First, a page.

College student Hans answers an ad for a part-time housekeeper for a married gay couple. He's surprised that the seemingly well-to-do Thomas is interested in hiring the inexperienced Hans when they can apparently afford a professional cleaning service. That is, until he meets Thomas' Russian-born and extremely eccentric husband Boris. The most obvious of Boris' eccentricities is his disdain for clothing. But the money is good and naked Boris isn't hard on the eyes. Thomas even seems to be okay with it, as long as Hans looks but doesn't touch. However, as Hans spends more time with the two, and mutual attractions develop, the rules get more complicated.
“The Rules” is a story of a rather “accidental” menagé. Although told with a healthy dash of humor, it's a path that could easily end in disaster, and very nearly does. The relationship evolves in a rather believable fashion, including a few very natural bumps in the road.
Hans, Thomas and Boris are three very different people, which may be why they seem to come together in a very natural way. They compliment each other. Boris seems at first to be a bit of a stereotype. A depressed Russian author is something of a cliché, but over the course of the story we get quite a bit of insight into the man's past and what probably shaped a lot of his neuroses.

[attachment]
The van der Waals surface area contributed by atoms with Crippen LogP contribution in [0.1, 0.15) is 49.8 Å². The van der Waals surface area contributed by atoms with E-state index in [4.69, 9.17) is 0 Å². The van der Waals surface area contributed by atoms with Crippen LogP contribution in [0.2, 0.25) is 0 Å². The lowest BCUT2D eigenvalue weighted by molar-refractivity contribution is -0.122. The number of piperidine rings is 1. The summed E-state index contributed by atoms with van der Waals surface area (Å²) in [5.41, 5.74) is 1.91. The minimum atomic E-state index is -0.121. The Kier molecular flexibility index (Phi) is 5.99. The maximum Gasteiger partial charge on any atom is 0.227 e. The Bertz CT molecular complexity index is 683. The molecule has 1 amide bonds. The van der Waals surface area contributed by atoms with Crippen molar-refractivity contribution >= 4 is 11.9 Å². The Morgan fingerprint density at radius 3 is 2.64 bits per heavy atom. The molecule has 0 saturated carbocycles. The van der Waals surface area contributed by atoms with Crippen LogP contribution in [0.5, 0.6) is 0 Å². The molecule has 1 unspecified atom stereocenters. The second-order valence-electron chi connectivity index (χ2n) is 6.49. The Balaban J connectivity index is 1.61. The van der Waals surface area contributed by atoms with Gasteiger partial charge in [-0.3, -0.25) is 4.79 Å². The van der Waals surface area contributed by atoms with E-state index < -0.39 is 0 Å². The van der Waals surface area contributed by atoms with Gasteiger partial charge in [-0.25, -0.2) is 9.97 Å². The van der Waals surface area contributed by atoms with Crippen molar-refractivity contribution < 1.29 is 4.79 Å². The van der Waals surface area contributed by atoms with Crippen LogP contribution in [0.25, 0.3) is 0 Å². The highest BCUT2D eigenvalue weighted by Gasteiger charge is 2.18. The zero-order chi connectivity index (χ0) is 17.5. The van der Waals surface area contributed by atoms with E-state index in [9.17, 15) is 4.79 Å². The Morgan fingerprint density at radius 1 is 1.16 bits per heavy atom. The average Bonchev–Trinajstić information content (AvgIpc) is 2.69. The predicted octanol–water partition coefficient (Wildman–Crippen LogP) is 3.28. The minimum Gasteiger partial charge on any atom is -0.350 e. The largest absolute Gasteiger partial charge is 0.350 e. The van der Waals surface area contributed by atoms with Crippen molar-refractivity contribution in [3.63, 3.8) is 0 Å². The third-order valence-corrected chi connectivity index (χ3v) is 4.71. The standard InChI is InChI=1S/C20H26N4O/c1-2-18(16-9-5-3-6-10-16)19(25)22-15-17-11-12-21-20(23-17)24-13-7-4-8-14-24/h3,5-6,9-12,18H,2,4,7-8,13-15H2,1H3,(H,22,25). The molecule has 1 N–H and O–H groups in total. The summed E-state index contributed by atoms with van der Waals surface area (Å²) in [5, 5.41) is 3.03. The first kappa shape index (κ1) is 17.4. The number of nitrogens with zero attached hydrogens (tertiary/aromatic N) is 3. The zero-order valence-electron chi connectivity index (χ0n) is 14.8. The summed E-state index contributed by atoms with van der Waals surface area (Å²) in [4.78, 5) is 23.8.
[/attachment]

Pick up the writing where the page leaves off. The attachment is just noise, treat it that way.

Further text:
The story is told from Hans' point of view. The young and somewhat unworldly college student makes an interesting lens through which to view the long term relationship between Boris and Thomas. His outsider role also helps us to learn about the other two main characters in a very natural way.
While evolving sexual relations drive many of the main dramatic turns of the plot, the focus is mainly on the emotional impact each of these changes has on the characters. That sets this story a bit apart from most books featuring menagé relationships. This is also a complete stand-alone story, with no dangling loose ends at the end to make it into a series.
“The Rules” is available from Amazon.